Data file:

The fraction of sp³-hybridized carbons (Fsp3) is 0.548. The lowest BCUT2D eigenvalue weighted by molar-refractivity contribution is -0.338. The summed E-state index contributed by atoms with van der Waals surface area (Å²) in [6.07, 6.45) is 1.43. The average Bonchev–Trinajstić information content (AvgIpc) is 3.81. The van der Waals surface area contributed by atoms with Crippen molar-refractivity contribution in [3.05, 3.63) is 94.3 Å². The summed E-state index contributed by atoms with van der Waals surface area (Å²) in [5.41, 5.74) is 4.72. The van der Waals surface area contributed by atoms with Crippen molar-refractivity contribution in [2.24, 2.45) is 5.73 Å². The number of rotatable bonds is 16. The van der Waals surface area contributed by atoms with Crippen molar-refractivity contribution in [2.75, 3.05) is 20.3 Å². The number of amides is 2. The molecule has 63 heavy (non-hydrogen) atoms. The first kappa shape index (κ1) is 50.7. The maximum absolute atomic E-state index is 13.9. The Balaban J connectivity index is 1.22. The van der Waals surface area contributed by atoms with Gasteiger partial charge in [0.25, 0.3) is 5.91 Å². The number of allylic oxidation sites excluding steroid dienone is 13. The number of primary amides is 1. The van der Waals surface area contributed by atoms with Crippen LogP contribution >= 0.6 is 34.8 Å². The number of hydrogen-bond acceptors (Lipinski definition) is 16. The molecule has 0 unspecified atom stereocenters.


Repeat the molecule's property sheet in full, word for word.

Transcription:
The fraction of sp³-hybridized carbons (Fsp3) is 0.548. The lowest BCUT2D eigenvalue weighted by molar-refractivity contribution is -0.338. The summed E-state index contributed by atoms with van der Waals surface area (Å²) in [6.07, 6.45) is 1.43. The average Bonchev–Trinajstić information content (AvgIpc) is 3.81. The van der Waals surface area contributed by atoms with Crippen molar-refractivity contribution in [3.05, 3.63) is 94.3 Å². The summed E-state index contributed by atoms with van der Waals surface area (Å²) in [5.41, 5.74) is 4.72. The van der Waals surface area contributed by atoms with Crippen molar-refractivity contribution in [2.24, 2.45) is 5.73 Å². The number of rotatable bonds is 16. The van der Waals surface area contributed by atoms with Crippen molar-refractivity contribution in [2.75, 3.05) is 20.3 Å². The number of amides is 2. The molecule has 63 heavy (non-hydrogen) atoms. The first kappa shape index (κ1) is 50.7. The maximum absolute atomic E-state index is 13.9. The Balaban J connectivity index is 1.22. The van der Waals surface area contributed by atoms with Gasteiger partial charge in [0.25, 0.3) is 5.91 Å². The number of allylic oxidation sites excluding steroid dienone is 13. The number of primary amides is 1. The van der Waals surface area contributed by atoms with Crippen LogP contribution >= 0.6 is 34.8 Å². The number of hydrogen-bond acceptors (Lipinski definition) is 16. The molecule has 0 unspecified atom stereocenters.